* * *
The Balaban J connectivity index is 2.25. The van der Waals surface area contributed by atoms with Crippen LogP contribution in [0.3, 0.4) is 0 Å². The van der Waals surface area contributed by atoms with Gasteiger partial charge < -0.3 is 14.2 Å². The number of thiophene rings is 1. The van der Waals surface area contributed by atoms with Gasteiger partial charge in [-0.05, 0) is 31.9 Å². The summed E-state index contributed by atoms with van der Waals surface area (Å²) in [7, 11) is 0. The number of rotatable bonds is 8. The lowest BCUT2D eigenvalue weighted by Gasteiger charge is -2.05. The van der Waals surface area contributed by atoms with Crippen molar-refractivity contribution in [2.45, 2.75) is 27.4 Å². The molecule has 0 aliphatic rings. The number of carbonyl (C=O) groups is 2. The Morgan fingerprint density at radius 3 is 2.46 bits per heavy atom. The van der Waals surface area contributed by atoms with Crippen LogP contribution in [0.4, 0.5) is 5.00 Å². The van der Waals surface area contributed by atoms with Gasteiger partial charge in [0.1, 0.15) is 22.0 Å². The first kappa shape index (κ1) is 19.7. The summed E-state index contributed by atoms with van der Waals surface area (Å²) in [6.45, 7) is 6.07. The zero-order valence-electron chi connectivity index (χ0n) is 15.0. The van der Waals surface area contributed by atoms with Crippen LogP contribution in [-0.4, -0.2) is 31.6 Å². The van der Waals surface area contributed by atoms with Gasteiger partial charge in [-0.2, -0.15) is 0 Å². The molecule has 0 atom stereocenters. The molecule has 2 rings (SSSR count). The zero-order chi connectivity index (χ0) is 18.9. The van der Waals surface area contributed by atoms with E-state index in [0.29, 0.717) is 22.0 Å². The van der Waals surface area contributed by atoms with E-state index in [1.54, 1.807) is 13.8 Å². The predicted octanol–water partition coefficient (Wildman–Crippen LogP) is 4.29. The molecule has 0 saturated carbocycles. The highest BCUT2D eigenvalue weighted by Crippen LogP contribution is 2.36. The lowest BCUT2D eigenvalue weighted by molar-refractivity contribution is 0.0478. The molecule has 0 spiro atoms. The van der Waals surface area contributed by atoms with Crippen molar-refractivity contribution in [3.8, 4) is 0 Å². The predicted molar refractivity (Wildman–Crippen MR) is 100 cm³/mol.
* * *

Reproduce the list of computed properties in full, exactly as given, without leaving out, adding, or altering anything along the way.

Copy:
The Balaban J connectivity index is 2.25. The van der Waals surface area contributed by atoms with Crippen LogP contribution in [0.3, 0.4) is 0 Å². The van der Waals surface area contributed by atoms with Gasteiger partial charge < -0.3 is 14.2 Å². The number of thiophene rings is 1. The van der Waals surface area contributed by atoms with Gasteiger partial charge in [-0.05, 0) is 31.9 Å². The summed E-state index contributed by atoms with van der Waals surface area (Å²) in [7, 11) is 0. The number of rotatable bonds is 8. The lowest BCUT2D eigenvalue weighted by Gasteiger charge is -2.05. The van der Waals surface area contributed by atoms with Crippen molar-refractivity contribution in [2.45, 2.75) is 27.4 Å². The molecule has 0 aliphatic rings. The number of carbonyl (C=O) groups is 2. The Morgan fingerprint density at radius 3 is 2.46 bits per heavy atom. The van der Waals surface area contributed by atoms with Crippen LogP contribution in [0.4, 0.5) is 5.00 Å². The van der Waals surface area contributed by atoms with Gasteiger partial charge in [0.1, 0.15) is 22.0 Å². The first kappa shape index (κ1) is 19.7. The summed E-state index contributed by atoms with van der Waals surface area (Å²) in [6.45, 7) is 6.07. The zero-order valence-electron chi connectivity index (χ0n) is 15.0. The van der Waals surface area contributed by atoms with Crippen LogP contribution in [-0.4, -0.2) is 31.6 Å². The van der Waals surface area contributed by atoms with Gasteiger partial charge in [-0.2, -0.15) is 0 Å². The molecule has 0 atom stereocenters. The molecule has 2 rings (SSSR count). The zero-order chi connectivity index (χ0) is 18.9. The van der Waals surface area contributed by atoms with E-state index in [0.29, 0.717) is 22.0 Å². The van der Waals surface area contributed by atoms with E-state index in [1.54, 1.807) is 13.8 Å². The predicted octanol–water partition coefficient (Wildman–Crippen LogP) is 4.29. The molecule has 0 saturated carbocycles. The highest BCUT2D eigenvalue weighted by Crippen LogP contribution is 2.36. The lowest BCUT2D eigenvalue weighted by molar-refractivity contribution is 0.0478. The molecule has 0 spiro atoms. The van der Waals surface area contributed by atoms with Crippen molar-refractivity contribution in [3.8, 4) is 0 Å². The predicted molar refractivity (Wildman–Crippen MR) is 100 cm³/mol.